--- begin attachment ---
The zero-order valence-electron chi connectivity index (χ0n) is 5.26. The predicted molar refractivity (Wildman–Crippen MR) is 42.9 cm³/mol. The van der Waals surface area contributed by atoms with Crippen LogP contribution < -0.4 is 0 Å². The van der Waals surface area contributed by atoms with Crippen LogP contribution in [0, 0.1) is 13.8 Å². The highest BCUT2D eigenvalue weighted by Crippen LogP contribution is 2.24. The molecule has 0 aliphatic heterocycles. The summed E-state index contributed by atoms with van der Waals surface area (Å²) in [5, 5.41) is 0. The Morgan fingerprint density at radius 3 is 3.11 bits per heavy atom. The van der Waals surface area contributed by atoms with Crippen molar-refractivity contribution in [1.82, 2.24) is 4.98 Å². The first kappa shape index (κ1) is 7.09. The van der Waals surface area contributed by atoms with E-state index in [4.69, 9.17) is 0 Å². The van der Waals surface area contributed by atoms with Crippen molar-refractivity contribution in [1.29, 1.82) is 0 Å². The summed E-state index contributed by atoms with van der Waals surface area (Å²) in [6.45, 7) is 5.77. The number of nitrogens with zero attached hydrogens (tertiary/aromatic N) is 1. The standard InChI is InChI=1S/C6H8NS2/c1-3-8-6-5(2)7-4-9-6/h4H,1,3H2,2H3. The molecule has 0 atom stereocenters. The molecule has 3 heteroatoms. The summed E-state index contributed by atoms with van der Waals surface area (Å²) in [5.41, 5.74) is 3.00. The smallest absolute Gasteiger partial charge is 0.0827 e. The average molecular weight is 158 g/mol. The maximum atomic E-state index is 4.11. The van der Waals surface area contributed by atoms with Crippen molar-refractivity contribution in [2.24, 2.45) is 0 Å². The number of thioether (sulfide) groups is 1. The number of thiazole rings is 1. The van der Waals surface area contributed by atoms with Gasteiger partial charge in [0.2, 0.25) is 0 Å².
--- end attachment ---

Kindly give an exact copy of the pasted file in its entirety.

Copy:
The zero-order valence-electron chi connectivity index (χ0n) is 5.26. The predicted molar refractivity (Wildman–Crippen MR) is 42.9 cm³/mol. The van der Waals surface area contributed by atoms with Crippen LogP contribution < -0.4 is 0 Å². The van der Waals surface area contributed by atoms with Crippen LogP contribution in [0, 0.1) is 13.8 Å². The highest BCUT2D eigenvalue weighted by Crippen LogP contribution is 2.24. The molecule has 0 aliphatic heterocycles. The summed E-state index contributed by atoms with van der Waals surface area (Å²) in [5, 5.41) is 0. The Morgan fingerprint density at radius 3 is 3.11 bits per heavy atom. The van der Waals surface area contributed by atoms with Crippen molar-refractivity contribution in [1.82, 2.24) is 4.98 Å². The first kappa shape index (κ1) is 7.09. The van der Waals surface area contributed by atoms with E-state index in [4.69, 9.17) is 0 Å². The van der Waals surface area contributed by atoms with Crippen molar-refractivity contribution in [1.29, 1.82) is 0 Å². The summed E-state index contributed by atoms with van der Waals surface area (Å²) in [6.45, 7) is 5.77. The number of nitrogens with zero attached hydrogens (tertiary/aromatic N) is 1. The standard InChI is InChI=1S/C6H8NS2/c1-3-8-6-5(2)7-4-9-6/h4H,1,3H2,2H3. The molecule has 0 atom stereocenters. The molecule has 3 heteroatoms. The summed E-state index contributed by atoms with van der Waals surface area (Å²) in [5.41, 5.74) is 3.00. The smallest absolute Gasteiger partial charge is 0.0827 e. The average molecular weight is 158 g/mol. The maximum atomic E-state index is 4.11. The van der Waals surface area contributed by atoms with Crippen molar-refractivity contribution in [2.24, 2.45) is 0 Å². The number of thioether (sulfide) groups is 1. The number of thiazole rings is 1. The van der Waals surface area contributed by atoms with Gasteiger partial charge in [0.2, 0.25) is 0 Å².